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Dramatic Black & White Architecture

Lesson 6 of 7

High Dynamic Range

Ben Willmore

Dramatic Black & White Architecture

Ben Willmore

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Lesson Info

6. High Dynamic Range
Dramatic lighting conditions usually limit the brightness range where detail can be captured. By bracketing your exposures and then combining them into a single image you can extend the brightness range where detail is rendered.

Lesson Info

High Dynamic Range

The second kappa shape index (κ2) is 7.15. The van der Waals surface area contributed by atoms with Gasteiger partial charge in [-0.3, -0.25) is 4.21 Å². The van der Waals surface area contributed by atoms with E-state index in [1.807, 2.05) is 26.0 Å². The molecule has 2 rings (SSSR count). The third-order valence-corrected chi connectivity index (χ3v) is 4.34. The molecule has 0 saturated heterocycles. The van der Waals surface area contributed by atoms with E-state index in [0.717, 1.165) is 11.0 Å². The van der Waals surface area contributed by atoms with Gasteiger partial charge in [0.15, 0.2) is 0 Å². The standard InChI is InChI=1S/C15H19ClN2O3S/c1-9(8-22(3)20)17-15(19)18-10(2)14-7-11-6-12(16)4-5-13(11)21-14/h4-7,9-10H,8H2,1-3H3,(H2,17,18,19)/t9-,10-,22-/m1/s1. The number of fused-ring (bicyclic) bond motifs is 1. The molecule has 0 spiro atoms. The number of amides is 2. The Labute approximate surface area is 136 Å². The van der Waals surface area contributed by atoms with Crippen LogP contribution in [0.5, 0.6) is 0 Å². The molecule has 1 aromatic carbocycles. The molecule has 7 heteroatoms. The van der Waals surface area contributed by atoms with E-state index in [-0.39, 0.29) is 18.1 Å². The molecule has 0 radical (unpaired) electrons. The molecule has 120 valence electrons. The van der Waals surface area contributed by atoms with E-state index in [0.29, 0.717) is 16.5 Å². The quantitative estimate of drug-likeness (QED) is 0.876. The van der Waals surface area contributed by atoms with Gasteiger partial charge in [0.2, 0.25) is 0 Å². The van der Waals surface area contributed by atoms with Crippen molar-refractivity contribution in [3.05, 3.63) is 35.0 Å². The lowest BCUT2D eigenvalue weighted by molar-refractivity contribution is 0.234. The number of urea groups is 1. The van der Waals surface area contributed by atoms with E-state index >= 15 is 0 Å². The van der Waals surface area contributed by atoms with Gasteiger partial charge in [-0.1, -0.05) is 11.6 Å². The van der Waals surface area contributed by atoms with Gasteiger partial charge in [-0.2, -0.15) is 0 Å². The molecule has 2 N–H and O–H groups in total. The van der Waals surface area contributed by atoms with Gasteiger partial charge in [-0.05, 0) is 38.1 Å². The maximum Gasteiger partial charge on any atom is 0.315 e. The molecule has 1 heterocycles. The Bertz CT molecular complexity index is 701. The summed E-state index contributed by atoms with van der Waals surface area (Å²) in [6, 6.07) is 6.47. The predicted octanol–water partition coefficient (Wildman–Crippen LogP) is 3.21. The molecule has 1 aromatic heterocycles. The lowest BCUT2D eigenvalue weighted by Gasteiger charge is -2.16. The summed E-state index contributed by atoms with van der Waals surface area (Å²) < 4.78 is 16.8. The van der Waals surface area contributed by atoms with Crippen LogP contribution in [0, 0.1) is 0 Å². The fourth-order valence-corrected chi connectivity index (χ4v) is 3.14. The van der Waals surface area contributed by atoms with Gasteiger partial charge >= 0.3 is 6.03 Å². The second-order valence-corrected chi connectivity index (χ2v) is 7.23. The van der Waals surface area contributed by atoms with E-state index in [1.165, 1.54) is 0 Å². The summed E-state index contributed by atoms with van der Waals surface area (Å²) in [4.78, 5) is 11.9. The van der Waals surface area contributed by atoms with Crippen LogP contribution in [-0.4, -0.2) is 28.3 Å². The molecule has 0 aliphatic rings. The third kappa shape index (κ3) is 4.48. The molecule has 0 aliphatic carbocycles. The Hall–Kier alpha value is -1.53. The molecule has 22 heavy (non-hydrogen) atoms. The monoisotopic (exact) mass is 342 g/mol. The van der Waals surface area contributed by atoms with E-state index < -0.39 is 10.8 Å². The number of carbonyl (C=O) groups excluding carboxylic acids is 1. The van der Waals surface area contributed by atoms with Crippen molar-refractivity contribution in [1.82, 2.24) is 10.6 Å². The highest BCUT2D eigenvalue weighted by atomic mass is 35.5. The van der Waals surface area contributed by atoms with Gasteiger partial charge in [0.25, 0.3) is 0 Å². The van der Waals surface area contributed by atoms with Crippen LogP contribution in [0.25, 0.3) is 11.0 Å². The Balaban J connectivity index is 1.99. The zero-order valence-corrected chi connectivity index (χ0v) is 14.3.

Now let's take a look at how we can capture a wider brightness range, then your camera is usually capable of and that's going to allow us to shoot in much more extreme conditions and this is very important if you end up with an interior area that is not well lit and you can see through an opening like a window or an archway or something to a sunlit area. Most of the time when you're shooting with a single exposure, you can decide to either have detail in the highlights causing the background to turn solid black or you do the opposite getting the dark areas to have detail. But then your highlights will end up going solid white. But by capturing more than one exposure of the scene and combined together into what's known as a high dynamic range image, you can get the full brightness range of the scene and here's how mhm. When I'm capturing in this case, I knew we had an extreme brightness. Strange in this is what I could capture if I made sure I did not lose detail in the highlights. I di...